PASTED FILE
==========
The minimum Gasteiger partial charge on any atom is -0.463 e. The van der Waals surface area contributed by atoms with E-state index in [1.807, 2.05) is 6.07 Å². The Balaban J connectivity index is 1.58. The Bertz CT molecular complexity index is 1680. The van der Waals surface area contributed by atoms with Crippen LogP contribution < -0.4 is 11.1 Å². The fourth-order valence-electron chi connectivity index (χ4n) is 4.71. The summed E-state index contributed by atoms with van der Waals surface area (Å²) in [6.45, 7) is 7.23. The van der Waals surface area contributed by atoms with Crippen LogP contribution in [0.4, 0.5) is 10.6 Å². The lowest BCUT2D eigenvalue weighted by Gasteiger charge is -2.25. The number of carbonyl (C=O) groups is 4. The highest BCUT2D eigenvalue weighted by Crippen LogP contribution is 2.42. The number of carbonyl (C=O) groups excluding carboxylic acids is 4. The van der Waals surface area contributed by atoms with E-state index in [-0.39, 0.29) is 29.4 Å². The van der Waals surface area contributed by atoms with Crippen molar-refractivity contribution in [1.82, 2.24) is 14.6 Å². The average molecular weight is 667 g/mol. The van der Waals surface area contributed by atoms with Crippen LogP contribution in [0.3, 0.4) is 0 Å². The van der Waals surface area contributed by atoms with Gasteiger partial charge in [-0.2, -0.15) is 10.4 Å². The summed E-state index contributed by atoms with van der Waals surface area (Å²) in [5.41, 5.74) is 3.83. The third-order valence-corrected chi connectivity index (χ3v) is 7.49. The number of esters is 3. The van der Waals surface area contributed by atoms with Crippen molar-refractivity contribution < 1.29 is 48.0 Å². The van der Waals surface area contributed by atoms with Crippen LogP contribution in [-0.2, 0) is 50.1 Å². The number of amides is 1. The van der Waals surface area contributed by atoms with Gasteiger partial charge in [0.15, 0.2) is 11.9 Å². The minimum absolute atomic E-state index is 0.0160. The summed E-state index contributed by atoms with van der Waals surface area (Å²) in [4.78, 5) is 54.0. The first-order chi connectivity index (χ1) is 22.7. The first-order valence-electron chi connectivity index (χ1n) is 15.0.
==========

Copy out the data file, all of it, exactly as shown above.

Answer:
The minimum Gasteiger partial charge on any atom is -0.463 e. The van der Waals surface area contributed by atoms with E-state index in [1.807, 2.05) is 6.07 Å². The Balaban J connectivity index is 1.58. The Bertz CT molecular complexity index is 1680. The van der Waals surface area contributed by atoms with Crippen LogP contribution < -0.4 is 11.1 Å². The fourth-order valence-electron chi connectivity index (χ4n) is 4.71. The summed E-state index contributed by atoms with van der Waals surface area (Å²) in [6.45, 7) is 7.23. The van der Waals surface area contributed by atoms with Crippen LogP contribution in [0.4, 0.5) is 10.6 Å². The lowest BCUT2D eigenvalue weighted by Gasteiger charge is -2.25. The number of carbonyl (C=O) groups is 4. The highest BCUT2D eigenvalue weighted by Crippen LogP contribution is 2.42. The number of carbonyl (C=O) groups excluding carboxylic acids is 4. The van der Waals surface area contributed by atoms with E-state index in [-0.39, 0.29) is 29.4 Å². The van der Waals surface area contributed by atoms with Crippen molar-refractivity contribution in [1.82, 2.24) is 14.6 Å². The average molecular weight is 667 g/mol. The van der Waals surface area contributed by atoms with Crippen LogP contribution in [0.3, 0.4) is 0 Å². The van der Waals surface area contributed by atoms with Gasteiger partial charge in [-0.2, -0.15) is 10.4 Å². The summed E-state index contributed by atoms with van der Waals surface area (Å²) in [5.41, 5.74) is 3.83. The third-order valence-corrected chi connectivity index (χ3v) is 7.49. The number of esters is 3. The van der Waals surface area contributed by atoms with Crippen molar-refractivity contribution < 1.29 is 48.0 Å². The van der Waals surface area contributed by atoms with Crippen LogP contribution in [-0.2, 0) is 50.1 Å². The number of amides is 1. The van der Waals surface area contributed by atoms with Gasteiger partial charge in [0.15, 0.2) is 11.9 Å². The minimum absolute atomic E-state index is 0.0160. The summed E-state index contributed by atoms with van der Waals surface area (Å²) in [4.78, 5) is 54.0. The first-order chi connectivity index (χ1) is 22.7. The first-order valence-electron chi connectivity index (χ1n) is 15.0.